Tomorrowland is Tame and Tangled

It was July of 1955, only a year after America decided it was unconstitutional to keep white and black students in separate schools. It was the beginning of what would become one of the most important movements in our nation. Our country was looking forward to the future and so was one of the greatest innovators of all-time, Walt Disney. In fact, he wanted to create a “land” dedicated to the future, to the possibilities of a united and marvelous world. He called it Tomorrowland.

George Clooney in Tomorrowland

George Clooney in Tomorrowland

It opened July 17 to be exact, and Disney gave this description during the dedication to the millions of television viewers. “[Tomorrowland is] a vista into a world of wondrous ideas, signifying Man’s achievements…A step into the future, with predictions of constructed things to come. Tomorrow offers new frontiers in science, adventure and ideas. The Atomic Age, the challenge of Outer Space and the hope for a peaceful, unified world.” Now, 60 years after it opened, director Brad Bird, brings the world a movie based on Tomorrowland.

The film follows the scientifically curious Casey Newton (Britt Robertson), a daughter of a NASA engineer, who discovers a pin that allows her to transport to place where nothing is impossible—Tomorrowland.

Walking in to Tomorrowland, I was ready to go on an unforgettable adventure. I wanted to see a world that I’ve never been to and enjoy a ride that would become a close memory. Unfortunately, that didn’t happen. Instead, the film was a near two hour writing mess with a little fun mixed in. The movie about the land where nothing is impossible, wastes its time with unoriginal and undeveloped plot points. The major issues of this movie fall with the story. It is the uneven and jumbled storytelling that forces to go on a more generic ride then I hoped for. We find ourselves on a road trip and/or a wild goose chase that doesn’t offer a single moment of originality or fun.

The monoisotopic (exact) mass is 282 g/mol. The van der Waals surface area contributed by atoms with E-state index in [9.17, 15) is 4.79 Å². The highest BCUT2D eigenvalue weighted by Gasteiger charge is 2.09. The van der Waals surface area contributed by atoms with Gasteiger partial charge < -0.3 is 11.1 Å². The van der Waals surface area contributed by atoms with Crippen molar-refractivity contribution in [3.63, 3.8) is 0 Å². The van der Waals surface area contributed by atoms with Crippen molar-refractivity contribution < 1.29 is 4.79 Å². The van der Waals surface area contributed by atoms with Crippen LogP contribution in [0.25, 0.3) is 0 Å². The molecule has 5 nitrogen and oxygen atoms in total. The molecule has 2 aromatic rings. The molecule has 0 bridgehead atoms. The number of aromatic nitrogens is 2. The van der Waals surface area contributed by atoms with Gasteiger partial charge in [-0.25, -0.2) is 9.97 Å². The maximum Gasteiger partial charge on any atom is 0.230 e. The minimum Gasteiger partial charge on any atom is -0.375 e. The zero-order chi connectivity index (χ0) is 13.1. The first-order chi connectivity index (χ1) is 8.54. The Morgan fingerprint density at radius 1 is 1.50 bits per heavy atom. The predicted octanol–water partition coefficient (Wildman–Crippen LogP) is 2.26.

Though, I would argue this movie is a pretty big disappoint, the movie does have its high spots. For instance, Tomorrowland’s effects are wonderful to look at, especially the land in question. However, it is a more a tease than anything, as we want to explore this land but by the time we get there it is rushed and doesn’t satisfy. The overall idea and theme of the picture is also good, but poorly executed.

The best part of the film is actually the relationship between George Clooney’s character, Frank Walker, and a character named Athena (Raffey Cassidy). Without giving too much away, it is truly the heart of the movie, and the one part the audience will invest their emotion. This might be because, though I didn’t mind our main character played by Robertson, I didn’t necessarily care about her as much as I should’ve. Instead, this emotionally raw connection between Clooney and Cassidy is where I would have liked to focus all my attention. Instead, the attention is all over the place.

Tomorrowland had potential to be an instant Disney classic, which offers the ride of a lifetime. Instead, it was a mess of a story and plot so unoriginal, it was like we were going to yesterday instead of tomorrow. 

-By Jacob Tiranno

In case you missed our video review for this week, check it out below:

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